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Day 25: The Day as a Cadet 2nd Engineer

As the cadet 2nd engineer, I start my day at 0600 with breakfast and a coffee. At 0645 I meet with the other student leaders on the ship for a short meeting going over operations for the day, safety topics, and the goods and bads from the day before. After morning quarters, I proceed to make a round of the engine room. I focus on equipment such as fuel/lube oil purifiers, fuel/lube oil strainers, fuel/lube oil pumps, coolers, fuel skids, and steam related systems (hot well, feed pumps, Aux. Boiler, Exhaust Gas Boiler, etc.) The reason I focus on these systems is because they fall under my responsibility as the cadet 2nd engineer.

At 0800, my workday begins with a fuel transfer. Depending on the transfer, the fuel may need to be dosed with a lubricity modifier, in which I do the calculations for beforehand. The reason why we do fuel transfers every day, is to keep up with the fuel the engines burn throughout the day. Depending on the day, this number usually averages around 15 metric tons of fuel a day. After the transfer, I am usually assigned a job to last me until lunch. As of today, it involved replacing and cleaning the fuel oil burner tip in the Aux. Boiler and assembling the newly cleaned Diesel Generator purifier.

At 1200, it is my job to provide the ships engine noon report to the Chief Engineer. The noon report numbers are a summary of the performance and changes the engine room had in a 24-hour period. Among many other things, it helps us visualize things like water production, fuel usage, fuel transfers, waste oil transfers, and engine hour counters.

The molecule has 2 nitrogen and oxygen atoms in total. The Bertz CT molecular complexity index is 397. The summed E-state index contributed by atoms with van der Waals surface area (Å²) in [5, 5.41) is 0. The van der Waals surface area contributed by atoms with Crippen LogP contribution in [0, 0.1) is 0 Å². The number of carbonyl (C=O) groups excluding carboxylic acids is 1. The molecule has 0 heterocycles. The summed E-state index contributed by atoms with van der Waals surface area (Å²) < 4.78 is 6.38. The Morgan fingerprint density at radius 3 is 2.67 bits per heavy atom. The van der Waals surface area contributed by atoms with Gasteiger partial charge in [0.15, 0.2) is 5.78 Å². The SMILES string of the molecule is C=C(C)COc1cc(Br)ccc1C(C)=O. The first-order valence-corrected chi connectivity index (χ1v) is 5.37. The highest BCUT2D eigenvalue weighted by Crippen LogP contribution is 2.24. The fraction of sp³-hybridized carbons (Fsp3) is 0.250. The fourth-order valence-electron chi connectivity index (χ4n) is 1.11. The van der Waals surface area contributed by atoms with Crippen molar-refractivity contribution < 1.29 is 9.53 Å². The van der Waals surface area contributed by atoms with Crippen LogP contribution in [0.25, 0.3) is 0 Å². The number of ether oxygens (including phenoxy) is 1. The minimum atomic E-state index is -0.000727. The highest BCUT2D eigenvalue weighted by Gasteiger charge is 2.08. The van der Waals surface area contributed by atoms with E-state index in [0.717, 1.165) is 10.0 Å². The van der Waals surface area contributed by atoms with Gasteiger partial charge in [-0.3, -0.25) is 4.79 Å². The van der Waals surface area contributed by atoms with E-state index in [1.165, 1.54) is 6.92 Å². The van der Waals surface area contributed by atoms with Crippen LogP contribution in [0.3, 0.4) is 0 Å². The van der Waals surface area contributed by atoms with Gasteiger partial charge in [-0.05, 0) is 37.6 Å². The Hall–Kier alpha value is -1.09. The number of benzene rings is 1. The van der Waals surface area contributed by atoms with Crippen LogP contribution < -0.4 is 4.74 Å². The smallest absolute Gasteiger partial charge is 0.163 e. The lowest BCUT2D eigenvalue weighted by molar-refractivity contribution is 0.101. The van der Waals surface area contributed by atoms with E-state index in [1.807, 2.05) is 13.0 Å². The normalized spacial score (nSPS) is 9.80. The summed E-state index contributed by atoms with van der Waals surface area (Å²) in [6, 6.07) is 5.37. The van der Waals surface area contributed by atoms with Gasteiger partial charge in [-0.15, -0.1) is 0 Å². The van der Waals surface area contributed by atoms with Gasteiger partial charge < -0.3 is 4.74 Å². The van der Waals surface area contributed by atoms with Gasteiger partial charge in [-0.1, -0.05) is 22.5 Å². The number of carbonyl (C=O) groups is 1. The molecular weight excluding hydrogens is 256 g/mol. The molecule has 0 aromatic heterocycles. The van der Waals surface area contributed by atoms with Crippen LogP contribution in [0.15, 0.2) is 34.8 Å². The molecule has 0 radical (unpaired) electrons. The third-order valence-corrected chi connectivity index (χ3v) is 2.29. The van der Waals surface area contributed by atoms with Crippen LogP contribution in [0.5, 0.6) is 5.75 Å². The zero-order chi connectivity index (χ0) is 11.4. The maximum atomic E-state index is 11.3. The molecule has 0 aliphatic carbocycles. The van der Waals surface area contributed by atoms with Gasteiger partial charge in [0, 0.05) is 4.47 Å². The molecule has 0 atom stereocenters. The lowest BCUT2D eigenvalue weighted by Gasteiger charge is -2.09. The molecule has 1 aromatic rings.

At 1300 the 2nd engineer usually assigns me work to do throughout the afternoon. Today, it involved cleaning a couple of fuel oil strainers that I noticed were dirty during my morning fuel oil transfer. After that, I helped the 2nd engineer calibrate the discharge valve for the fire and general service pump. It was jamming itself shut, so we reset the fully closed position of the valve. After, we tested it to make sure it was fully functional.

At 1600 I do boiler water and cooling water testing. Water testing is important because the quality of water that we put into our systems can have a really big impact on the components within the systems. Having proper water chemistry can prevent things like corrosion, scale build up, foaming, etc. Based on the chemistry, we dose the systems with the chemicals they need for proper operation. This usually concludes my workday. I then go to dinner, workout, and hang out with friends the remainder of the night.

Post By: 2/C Brody Hathorne, MET Delta Company, Cadet 2nd Engineer

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